See Robert Bireley, The Counter-Reformation Prince: Anti-Machiavellianism or Catholic Statecraft in Early Modern Europe (Chapel Hill: The University of North Carolina Press, 1990); ­Harro Höpfl, Jesuit Political Thought: The Society of Jesus and the State, c. 1540–1630 (­Cambridge: Cambridge University Press, 2004); Harald E. Braun, Juan de Mariana and the Early Modern Spanish Political Thought (Aldershot: Ashgate, 2007); Gregory M. Reichberg, “Suárez on Just War,” in Interpreting Suárez: Critical Essays, ed. Daniel Schwartz (Cambridge: Cambridge University Press, 2002), 185–203; João M.A.A. Fernandes, “Luis de Molina: On War,” in A Companion to Luis de Molina, ed. Matthias Kaufmann and Alexander Aichele (Leiden: Brill, 2014), 227–56; Daniel Schwartz, “Late Scholastic Just War Theory,” in The Oxford Handbook of Ethics of War, ed. Seth Lazar and Helen Frowe (Oxford: Oxford University Press, 2016) (doi: 0.1093/oxfordhb/9780199943418.013.13).


Robert Bireley, The Jesuits and the Thirty Years War: Kings, Courts, and Confessors (Cambridge: Cambridge University Press, 2003); Nicole Reinhardt, Voices of Conscience: Royal Confessors and Political Counsel in Seventeenth-Century Spain and France (Oxford: Oxford University Press, 2016).


See, for example, Pedro de Ribadeneyra, “Exhortación para los soldados y capitanes” (1588), in Pedro de Ribadeneyra, Epistolae aliaque scripta inedita, ed. Daniel Restrepo and Ioannes Vilar (Madrid: La Editorial Ibérica, 1923), 2:347–70; Francisco Xavier de Fresneda, Sermones militares (Madrid: Infanzón, 1693) [published posthumously].


See Denis De Lucca, Jesuits and Fortifications: The Contribution of the Jesuits to Military Architecture in the Baroque Age (Leiden: Brill, 2012), who also analyses for example Carlo d’Aquino, Lexicon Militare, 2 vols. and Additiones (Rome: de Rubeis-Bernabò, 1724–27) as well as the Chinese treatises on the art of war published by Charles Amiot in the eighteenth century.


Michael Kaiser and Stefan Kroll, eds., Militär und Religiosität in der Frühen Neuzeit (Münster: Lit, 2004); Claudio Donati and Bernhard R. Kroener, eds., Militari e società civile nell’Europa dell’età moderna (secoli xvixviii) (Bologna: Il Mulino, 2007); David Onnekink, ed., War and Religion after Westphalia, 1648–1713 (Farnham: Ashgate, 2009); Georg Schild and Anton Schindling, eds., Geistliche im Krieg (Münster: Aschendorff, 2009); Gianclaudio Civale, ed., Predicazione, esercizi e violenza nell’Europa delle guerre di religione (1560–1715) (Turin: Claudiana, 2014); Ariane Boltanski et al., eds., La Bataille: Du fait d’armes au combat idéologique xi e xix e siècle (Rennes: Presses Universitaires de Rennes, 2015). The reference is to Carl Schmitt’s controversial The Nomos of the Earth in the International Law of the Jus Publicum Europaeum, ed. Gary L. Ulmen (New York: Telos, 2003).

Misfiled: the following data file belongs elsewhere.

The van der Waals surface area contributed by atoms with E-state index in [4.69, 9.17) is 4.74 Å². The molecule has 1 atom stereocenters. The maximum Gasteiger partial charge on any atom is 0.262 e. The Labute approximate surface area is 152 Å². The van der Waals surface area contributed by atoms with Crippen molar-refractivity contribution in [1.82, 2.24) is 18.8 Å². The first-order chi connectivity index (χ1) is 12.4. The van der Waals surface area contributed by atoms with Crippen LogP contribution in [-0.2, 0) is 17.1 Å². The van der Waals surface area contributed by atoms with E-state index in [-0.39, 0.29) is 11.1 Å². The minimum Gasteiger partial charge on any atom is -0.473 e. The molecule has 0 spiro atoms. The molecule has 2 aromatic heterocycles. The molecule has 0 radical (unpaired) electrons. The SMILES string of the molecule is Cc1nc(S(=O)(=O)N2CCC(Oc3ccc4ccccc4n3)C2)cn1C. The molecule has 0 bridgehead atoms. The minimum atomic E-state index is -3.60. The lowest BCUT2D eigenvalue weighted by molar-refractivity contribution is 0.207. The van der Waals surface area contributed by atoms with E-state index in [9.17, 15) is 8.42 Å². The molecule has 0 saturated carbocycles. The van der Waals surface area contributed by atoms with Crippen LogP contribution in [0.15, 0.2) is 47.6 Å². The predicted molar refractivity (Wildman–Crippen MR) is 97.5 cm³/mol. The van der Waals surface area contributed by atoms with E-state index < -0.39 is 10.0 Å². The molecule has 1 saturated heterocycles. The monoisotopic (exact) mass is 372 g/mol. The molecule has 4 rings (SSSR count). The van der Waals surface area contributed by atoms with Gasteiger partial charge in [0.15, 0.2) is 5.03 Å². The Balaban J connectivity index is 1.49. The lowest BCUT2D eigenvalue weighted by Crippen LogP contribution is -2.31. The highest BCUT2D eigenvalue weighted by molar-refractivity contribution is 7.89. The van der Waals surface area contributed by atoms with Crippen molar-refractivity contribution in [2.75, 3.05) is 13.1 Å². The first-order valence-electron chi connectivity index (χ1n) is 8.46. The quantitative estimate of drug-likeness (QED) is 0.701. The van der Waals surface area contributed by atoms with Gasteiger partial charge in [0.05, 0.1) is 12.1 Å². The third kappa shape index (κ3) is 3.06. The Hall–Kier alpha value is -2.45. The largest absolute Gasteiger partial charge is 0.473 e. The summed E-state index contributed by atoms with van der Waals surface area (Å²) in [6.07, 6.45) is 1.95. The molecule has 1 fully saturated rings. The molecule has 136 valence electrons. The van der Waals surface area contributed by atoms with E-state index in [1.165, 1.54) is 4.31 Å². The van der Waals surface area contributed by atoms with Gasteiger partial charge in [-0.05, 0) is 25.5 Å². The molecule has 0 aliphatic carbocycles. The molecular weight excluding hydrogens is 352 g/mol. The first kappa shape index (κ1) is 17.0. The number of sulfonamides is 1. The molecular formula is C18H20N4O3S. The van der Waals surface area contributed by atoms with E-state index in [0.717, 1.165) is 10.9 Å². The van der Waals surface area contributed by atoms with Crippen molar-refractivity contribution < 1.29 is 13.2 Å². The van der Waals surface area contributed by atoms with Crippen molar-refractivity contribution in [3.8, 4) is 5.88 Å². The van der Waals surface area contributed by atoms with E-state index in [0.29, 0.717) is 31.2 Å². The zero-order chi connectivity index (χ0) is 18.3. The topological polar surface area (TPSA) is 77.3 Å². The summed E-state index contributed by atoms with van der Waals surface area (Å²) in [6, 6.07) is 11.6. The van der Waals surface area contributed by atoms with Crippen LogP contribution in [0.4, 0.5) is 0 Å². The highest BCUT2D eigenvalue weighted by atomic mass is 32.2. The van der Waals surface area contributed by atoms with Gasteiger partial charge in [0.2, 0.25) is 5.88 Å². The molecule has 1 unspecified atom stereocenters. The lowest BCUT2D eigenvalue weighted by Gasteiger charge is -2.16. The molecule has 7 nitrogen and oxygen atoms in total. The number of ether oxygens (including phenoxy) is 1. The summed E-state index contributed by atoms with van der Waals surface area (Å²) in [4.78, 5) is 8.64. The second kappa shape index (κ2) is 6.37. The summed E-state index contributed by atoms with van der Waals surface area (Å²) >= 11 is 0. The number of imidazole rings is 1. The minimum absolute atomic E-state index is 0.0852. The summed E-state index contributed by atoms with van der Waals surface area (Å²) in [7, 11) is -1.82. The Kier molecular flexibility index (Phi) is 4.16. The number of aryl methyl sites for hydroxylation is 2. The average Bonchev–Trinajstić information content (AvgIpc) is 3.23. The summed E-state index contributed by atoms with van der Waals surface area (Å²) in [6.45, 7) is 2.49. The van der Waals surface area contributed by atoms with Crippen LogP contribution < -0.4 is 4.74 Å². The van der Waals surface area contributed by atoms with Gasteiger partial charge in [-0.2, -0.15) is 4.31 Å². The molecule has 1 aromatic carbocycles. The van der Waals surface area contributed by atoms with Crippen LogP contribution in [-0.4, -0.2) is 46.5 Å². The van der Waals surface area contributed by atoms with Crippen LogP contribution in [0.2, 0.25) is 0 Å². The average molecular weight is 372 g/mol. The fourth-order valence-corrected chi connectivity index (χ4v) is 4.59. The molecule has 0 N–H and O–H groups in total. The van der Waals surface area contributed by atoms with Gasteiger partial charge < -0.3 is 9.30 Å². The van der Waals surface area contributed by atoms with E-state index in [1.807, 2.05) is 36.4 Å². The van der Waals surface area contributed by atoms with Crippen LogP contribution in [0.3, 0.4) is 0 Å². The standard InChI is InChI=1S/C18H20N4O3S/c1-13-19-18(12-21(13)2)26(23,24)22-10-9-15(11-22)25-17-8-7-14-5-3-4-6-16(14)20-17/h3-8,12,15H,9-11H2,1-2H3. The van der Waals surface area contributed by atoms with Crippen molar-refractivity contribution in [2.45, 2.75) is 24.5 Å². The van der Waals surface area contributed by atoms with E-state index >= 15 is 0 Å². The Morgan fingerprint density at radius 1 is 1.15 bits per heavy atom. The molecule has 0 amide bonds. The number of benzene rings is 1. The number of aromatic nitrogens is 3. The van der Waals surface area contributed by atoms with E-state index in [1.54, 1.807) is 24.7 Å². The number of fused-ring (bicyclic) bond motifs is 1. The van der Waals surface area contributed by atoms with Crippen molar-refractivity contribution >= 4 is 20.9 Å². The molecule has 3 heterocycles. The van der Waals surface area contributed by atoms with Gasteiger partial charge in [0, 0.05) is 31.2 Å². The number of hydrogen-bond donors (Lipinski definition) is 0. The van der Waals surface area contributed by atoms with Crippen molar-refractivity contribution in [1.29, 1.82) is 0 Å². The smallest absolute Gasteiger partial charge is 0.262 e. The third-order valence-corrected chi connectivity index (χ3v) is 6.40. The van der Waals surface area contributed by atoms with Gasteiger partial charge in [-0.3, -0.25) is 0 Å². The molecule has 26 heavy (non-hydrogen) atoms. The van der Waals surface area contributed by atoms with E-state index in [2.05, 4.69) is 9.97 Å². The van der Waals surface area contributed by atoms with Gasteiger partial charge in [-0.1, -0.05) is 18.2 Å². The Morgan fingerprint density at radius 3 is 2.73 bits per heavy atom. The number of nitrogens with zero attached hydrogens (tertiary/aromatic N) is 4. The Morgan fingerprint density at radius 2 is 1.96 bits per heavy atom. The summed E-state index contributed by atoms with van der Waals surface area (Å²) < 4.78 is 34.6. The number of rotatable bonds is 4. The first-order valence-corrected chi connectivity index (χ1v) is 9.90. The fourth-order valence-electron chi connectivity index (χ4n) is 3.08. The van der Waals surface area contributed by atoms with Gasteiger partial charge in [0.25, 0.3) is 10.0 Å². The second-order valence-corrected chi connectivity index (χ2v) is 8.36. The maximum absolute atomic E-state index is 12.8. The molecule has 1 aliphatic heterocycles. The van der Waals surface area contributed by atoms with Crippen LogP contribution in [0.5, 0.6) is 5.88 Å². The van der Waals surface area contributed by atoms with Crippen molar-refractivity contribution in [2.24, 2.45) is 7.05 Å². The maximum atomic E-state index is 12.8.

After Natalie Davis, see Denis Crouzet, Les guerriers de Dieu: La violence au temps des troubles de religion (vers 1525 – vers 1610), 2 vols. (Seyssel: Champ Vallon, 1990); Philip Benedict, “­Prophets in Arms? Ministers in War, Ministers on War: France 1562–74,” in Ritual and Violence: Natalie Zemon Davis and Early Modern France, ed. Graeme Murdock et al. (Oxford: Oxford University Press, 2012), 163–96.


Olivier Chaline, La bataille de la Montagne Blanche (8 novembre 1620): Un mystique chez les guerriers (Paris: Noesis, 1999); Anton Schindling and Matthias Asche, eds., Das Strafgericht Gottes. Kriegserfahrungen und Religion im Heiligen Römischen Reich Deutscher Nation im Zeitalter des Dreißigjährigen Krieges (Münster: Aschendorff, 2001); Pärtel Piirimäe, “Just War in Theory and Practice: The Legitimation of Swedish Intervention in the Thirty Years War,” The Historical Journal 45 (2002): 499–523; Holger Berg, Military Occupation under the Eyes of the Lord: Studies in Erfurt during the Thirty Years War (Göttingen: Vandenhoeck & Ruprecht, 2010); Bertrand Forclaz and Philippe Martin, eds., Religion et piété au défi de la guerre de Trente Ans (Rennes: Presses Universitaires de Rennes, 2015).


The debate, initiated by Michael Walzer, John R. Hale, and Conrad Russell, has spawned a considerable literature: John S. Morrill, The Nature of the English Revolution (London: ­Longman, 1993); Glenn Burgess, “Was the Civil War a War of Religion?,” Huntington Library Quarterly 61 (1998): 173–203; Edward Vallance, “Preaching to the Converted: Religious Justifications for the English Civil War,” Huntington Library Quarterly 65 (2002): 395–419; Micheál Ó Siochrú, “Atrocity, Codes of Conduct, and the Irish in the British Civil Wars, 1641–1653,” Past and Present 195 (2007): 55–86; Barbara Donagan, War in England, 1642–1649 (Oxford: ­Oxford University Press, 2008); Glenn Burgess and Charles Prior, eds., England’s Wars of Religion ­Revisited (Farnham: Ashgate, 2011); Charles Prior, A Confusion of Tongues: Britain’s Wars of Reformation, 1625–1642 (Oxford: Oxford University Press, 2012).


Joaquín Álvarez Barrientos, ed., La Guerra de la Independencia en la cultura española (­Madrid: Siglo xxi, 2008); Alfonso Botti, ed., Clero e guerre spagnole in età contemporanea (1808–1939) (Soveria Mannelli: Rubbettino, 2011).


Erica Charters et al., eds., Civilians and War in Europe, 1618–1815 (Liverpool: Liverpool University Press, 2012).


For the naval missions, see Mario Zanardi, ed., I gesuiti a Venezia: Momenti e problemi di storia veneziana della Compagnia di Gesù (Rome: Libreria Editrice Gregoriana, 1983), 170–71, 390–91; Gianclaudio Civale, Guerrieri di Cristo: Inquisitori, gesuiti e soldati alla battaglia di Lepanto (Milan: Unicopli, 2009); Carlos A. González Sánchez, “Misión náutica: De libros, discursos y prácticas culturales en la Carrera de Indias de los siglos xvi y xvii,” Cuadernos de historia moderna 13 (2014): 71–86.